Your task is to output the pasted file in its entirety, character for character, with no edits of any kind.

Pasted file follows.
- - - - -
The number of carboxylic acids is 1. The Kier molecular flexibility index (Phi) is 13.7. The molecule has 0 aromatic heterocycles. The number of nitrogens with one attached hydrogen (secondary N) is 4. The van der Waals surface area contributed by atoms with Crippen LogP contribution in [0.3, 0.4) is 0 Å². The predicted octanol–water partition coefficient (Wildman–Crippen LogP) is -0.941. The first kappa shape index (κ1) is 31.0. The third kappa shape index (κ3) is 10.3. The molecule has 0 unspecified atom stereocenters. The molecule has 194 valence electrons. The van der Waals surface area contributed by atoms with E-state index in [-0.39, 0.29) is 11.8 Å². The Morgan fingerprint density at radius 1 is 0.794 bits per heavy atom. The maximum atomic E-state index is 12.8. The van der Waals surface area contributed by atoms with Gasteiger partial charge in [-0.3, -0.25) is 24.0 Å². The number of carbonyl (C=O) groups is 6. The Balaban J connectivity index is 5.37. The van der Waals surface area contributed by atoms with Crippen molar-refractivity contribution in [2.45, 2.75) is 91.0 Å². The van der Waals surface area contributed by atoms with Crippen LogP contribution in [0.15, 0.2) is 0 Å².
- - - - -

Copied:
The number of carboxylic acids is 1. The Kier molecular flexibility index (Phi) is 13.7. The molecule has 0 aromatic heterocycles. The number of nitrogens with one attached hydrogen (secondary N) is 4. The van der Waals surface area contributed by atoms with Crippen LogP contribution in [0.3, 0.4) is 0 Å². The predicted octanol–water partition coefficient (Wildman–Crippen LogP) is -0.941. The first kappa shape index (κ1) is 31.0. The third kappa shape index (κ3) is 10.3. The molecule has 0 unspecified atom stereocenters. The molecule has 194 valence electrons. The van der Waals surface area contributed by atoms with E-state index in [-0.39, 0.29) is 11.8 Å². The Morgan fingerprint density at radius 1 is 0.794 bits per heavy atom. The maximum atomic E-state index is 12.8. The van der Waals surface area contributed by atoms with Gasteiger partial charge in [-0.3, -0.25) is 24.0 Å². The number of carbonyl (C=O) groups is 6. The Balaban J connectivity index is 5.37. The van der Waals surface area contributed by atoms with Crippen molar-refractivity contribution in [2.45, 2.75) is 91.0 Å². The van der Waals surface area contributed by atoms with Crippen LogP contribution in [0.15, 0.2) is 0 Å².